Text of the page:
Students and Service Design: Reflections on the Work of the Undergraduate Collections Service Design Team

Sticky note of a light bulb pinned on a cork board.

Photo by AbsolutVision on Unsplash

Over the course of the 2020-2021 academic year, four librarians and four students worked together as part of the Undergraduate Collection Service Design Team. Approaching projects through the lens of service design allows for experimentation and testing of ideas without sticking to one solution to solve a problem or address an issue. 

The formation and work of the Undergraduate Collection Service Design Team grew out of previous research and investigations on how to evolve undergraduate collections to keep up with the changing needs of students. The aim of the service design team was to investigate the initial design question: “How might we make undergraduate collections at U-M a community-driven service?” 

Below, four student members reflect on their experiences as part of this service design team.

Cindy Huang - Peer Information Consultant 

As part of the Undergraduate Collections Service Design team, I had the opportunity to help librarians assess the current undergraduate collections at Shapiro Library. Over the course of this project, our team has worked to determine the needs and wants of undergraduate students at Michigan and how undergraduate collections can meet them. 

To more clearly understand undergraduate students’ perspectives on the collections, our team relied on user interviews. The team first recruited a large pool of undergraduate students that were interested in participating in the study. From that group, the team then chose candidates that met all of the selection criterias. The team made diversity a priority in the selection process of interview candidates to ensure representation of students of all backgrounds. We tried to include students of different genders, ethnicities, class standing, majors, and identities. A standardardized interview protocol and list of interview questions were also developed so that the structure of each interview was the same for each participant.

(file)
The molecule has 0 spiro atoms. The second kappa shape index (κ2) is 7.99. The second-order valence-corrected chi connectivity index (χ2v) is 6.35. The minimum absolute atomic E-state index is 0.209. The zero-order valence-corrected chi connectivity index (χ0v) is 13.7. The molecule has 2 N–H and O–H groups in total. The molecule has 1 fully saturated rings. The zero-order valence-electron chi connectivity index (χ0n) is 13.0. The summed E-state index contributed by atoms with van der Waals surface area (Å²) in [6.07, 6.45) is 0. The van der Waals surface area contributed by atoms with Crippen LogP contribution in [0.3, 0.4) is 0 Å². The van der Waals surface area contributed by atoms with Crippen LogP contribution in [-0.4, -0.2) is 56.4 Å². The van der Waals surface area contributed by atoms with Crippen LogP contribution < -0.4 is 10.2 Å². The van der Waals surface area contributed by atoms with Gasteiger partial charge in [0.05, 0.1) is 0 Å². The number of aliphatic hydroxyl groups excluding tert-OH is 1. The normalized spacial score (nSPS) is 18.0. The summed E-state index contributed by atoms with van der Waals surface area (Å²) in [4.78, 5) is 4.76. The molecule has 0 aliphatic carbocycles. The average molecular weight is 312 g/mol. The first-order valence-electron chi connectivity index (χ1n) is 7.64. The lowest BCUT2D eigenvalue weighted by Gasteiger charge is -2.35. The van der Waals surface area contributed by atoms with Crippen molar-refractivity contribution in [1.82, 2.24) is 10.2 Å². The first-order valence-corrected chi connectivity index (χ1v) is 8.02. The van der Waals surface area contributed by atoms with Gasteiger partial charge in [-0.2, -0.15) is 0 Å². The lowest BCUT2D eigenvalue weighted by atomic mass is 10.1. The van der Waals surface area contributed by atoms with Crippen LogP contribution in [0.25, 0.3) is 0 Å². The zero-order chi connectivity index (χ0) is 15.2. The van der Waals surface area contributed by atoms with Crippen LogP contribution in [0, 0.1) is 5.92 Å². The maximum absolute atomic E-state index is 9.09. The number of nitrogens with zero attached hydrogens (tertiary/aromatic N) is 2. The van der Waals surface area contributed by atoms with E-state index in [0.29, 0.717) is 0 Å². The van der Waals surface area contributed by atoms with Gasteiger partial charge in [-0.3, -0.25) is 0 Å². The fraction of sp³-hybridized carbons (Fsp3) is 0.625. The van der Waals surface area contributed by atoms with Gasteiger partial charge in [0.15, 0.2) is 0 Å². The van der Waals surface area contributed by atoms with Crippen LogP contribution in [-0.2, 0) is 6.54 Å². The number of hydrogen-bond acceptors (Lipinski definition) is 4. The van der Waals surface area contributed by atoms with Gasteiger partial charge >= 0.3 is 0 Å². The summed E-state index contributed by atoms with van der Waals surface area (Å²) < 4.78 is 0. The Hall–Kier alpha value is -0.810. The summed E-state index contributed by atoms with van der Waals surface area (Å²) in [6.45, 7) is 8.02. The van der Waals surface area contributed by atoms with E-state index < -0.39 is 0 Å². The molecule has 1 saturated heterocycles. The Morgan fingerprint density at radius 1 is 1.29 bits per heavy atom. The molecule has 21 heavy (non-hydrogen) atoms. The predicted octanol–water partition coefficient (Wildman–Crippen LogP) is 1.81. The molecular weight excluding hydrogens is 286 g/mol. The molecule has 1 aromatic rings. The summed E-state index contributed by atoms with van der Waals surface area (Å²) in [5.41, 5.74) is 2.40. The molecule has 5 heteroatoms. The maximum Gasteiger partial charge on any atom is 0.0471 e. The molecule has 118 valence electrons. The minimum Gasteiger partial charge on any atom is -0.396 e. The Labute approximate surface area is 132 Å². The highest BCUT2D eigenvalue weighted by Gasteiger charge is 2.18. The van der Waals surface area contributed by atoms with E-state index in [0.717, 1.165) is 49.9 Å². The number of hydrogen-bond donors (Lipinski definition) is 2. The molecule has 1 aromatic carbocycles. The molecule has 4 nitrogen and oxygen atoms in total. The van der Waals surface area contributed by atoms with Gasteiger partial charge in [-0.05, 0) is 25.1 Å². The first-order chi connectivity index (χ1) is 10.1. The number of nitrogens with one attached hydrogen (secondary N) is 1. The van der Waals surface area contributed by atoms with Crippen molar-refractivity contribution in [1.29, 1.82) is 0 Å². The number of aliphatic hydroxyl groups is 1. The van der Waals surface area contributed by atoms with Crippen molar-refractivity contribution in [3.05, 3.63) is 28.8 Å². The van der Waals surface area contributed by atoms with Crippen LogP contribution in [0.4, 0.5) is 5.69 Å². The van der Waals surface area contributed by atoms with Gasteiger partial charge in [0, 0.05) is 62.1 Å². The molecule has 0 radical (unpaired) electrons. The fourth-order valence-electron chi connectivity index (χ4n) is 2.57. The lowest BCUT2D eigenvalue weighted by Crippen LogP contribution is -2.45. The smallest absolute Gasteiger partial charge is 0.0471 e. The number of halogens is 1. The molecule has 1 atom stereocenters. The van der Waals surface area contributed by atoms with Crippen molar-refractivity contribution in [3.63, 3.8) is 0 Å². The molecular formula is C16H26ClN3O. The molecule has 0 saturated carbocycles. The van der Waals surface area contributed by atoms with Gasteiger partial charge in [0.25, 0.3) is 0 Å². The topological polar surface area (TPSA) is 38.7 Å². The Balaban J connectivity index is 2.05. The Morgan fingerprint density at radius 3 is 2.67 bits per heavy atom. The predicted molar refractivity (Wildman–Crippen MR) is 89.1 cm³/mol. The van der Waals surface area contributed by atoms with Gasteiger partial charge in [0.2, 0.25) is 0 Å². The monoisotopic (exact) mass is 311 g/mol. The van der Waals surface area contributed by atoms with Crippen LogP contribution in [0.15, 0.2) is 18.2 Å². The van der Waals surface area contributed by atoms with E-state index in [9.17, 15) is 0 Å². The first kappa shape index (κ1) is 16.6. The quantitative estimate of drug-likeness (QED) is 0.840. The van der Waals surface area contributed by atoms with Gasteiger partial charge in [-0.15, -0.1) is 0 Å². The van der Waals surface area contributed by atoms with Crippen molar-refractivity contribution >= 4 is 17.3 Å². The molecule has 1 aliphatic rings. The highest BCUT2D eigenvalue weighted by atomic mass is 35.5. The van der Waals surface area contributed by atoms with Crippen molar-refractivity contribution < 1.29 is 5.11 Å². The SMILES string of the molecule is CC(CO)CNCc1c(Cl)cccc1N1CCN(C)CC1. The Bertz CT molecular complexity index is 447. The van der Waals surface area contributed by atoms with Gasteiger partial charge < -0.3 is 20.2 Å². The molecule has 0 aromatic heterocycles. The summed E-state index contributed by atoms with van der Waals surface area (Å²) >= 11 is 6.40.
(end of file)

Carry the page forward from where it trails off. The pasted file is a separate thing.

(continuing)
I had the opportunity to conduct three user interviews with current students to learn about their experiences with the library. The interviews all went smoothly and it was great to hear the diverse opinions and attitudes students had about the undergraduate collections. As a UX design major in the School of Information, working on this project was a great opportunity to apply what I’ve learned in the classroom to a real-world example. Conducting these interviews has been great practice for me as a UX researcher, and it’s been great working with different librarians in each of the interviews I’ve facilitated. Each interview has also helped me become better at answering questions about the library on the spot as well as rewording the questions so that it is easier for others to understand. Overall, working on the Undergraduate Collections Service Design project has been a very rewarding experience and I’ve enjoyed learning more about the library. 

Anusha Santhapur - Peer Information Consultant 

Coming into this project as a student employee in the library, I was newer to Service Design and the Undergraduate Collections compared to some of the other members of the team. I had also never conducted formal interviews for a study, so I was a bit apprehensive going into the interview phase of our work. One thing that immediately stood out to me was the level of planning that went into the entire process. We spent a lot of time selecting and fine-tuning the survey questions and the student demographics in order to make sure that we got the information that we needed. The whole process was much more detailed and took more time than I had thought it would, though I felt much more prepared for the interviews once we had everything ready to go.